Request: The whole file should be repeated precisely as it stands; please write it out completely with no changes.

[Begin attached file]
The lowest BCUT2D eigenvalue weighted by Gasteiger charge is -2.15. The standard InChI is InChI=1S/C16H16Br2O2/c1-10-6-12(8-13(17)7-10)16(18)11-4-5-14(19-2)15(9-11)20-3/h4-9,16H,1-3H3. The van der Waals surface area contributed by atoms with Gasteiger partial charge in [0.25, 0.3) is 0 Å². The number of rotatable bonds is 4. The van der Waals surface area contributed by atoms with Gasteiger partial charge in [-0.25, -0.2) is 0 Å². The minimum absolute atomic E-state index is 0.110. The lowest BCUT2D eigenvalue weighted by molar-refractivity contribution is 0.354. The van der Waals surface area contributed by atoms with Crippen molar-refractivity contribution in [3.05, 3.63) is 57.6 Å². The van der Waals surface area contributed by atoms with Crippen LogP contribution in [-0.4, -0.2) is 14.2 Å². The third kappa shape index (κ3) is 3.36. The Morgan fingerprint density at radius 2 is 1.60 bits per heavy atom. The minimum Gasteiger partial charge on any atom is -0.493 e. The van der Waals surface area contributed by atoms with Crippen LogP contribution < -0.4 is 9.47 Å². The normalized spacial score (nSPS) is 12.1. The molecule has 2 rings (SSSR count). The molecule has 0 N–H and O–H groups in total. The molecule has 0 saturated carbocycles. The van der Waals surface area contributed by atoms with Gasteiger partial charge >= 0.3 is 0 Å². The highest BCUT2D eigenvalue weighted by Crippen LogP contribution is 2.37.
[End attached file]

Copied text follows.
The lowest BCUT2D eigenvalue weighted by Gasteiger charge is -2.15. The standard InChI is InChI=1S/C16H16Br2O2/c1-10-6-12(8-13(17)7-10)16(18)11-4-5-14(19-2)15(9-11)20-3/h4-9,16H,1-3H3. The van der Waals surface area contributed by atoms with Gasteiger partial charge in [0.25, 0.3) is 0 Å². The number of rotatable bonds is 4. The van der Waals surface area contributed by atoms with Gasteiger partial charge in [-0.25, -0.2) is 0 Å². The minimum absolute atomic E-state index is 0.110. The lowest BCUT2D eigenvalue weighted by molar-refractivity contribution is 0.354. The van der Waals surface area contributed by atoms with Crippen molar-refractivity contribution in [3.05, 3.63) is 57.6 Å². The van der Waals surface area contributed by atoms with Crippen LogP contribution in [-0.4, -0.2) is 14.2 Å². The third kappa shape index (κ3) is 3.36. The Morgan fingerprint density at radius 2 is 1.60 bits per heavy atom. The minimum Gasteiger partial charge on any atom is -0.493 e. The van der Waals surface area contributed by atoms with Crippen LogP contribution < -0.4 is 9.47 Å². The normalized spacial score (nSPS) is 12.1. The molecule has 2 rings (SSSR count). The molecule has 0 N–H and O–H groups in total. The molecule has 0 saturated carbocycles. The van der Waals surface area contributed by atoms with Gasteiger partial charge >= 0.3 is 0 Å². The highest BCUT2D eigenvalue weighted by Crippen LogP contribution is 2.37.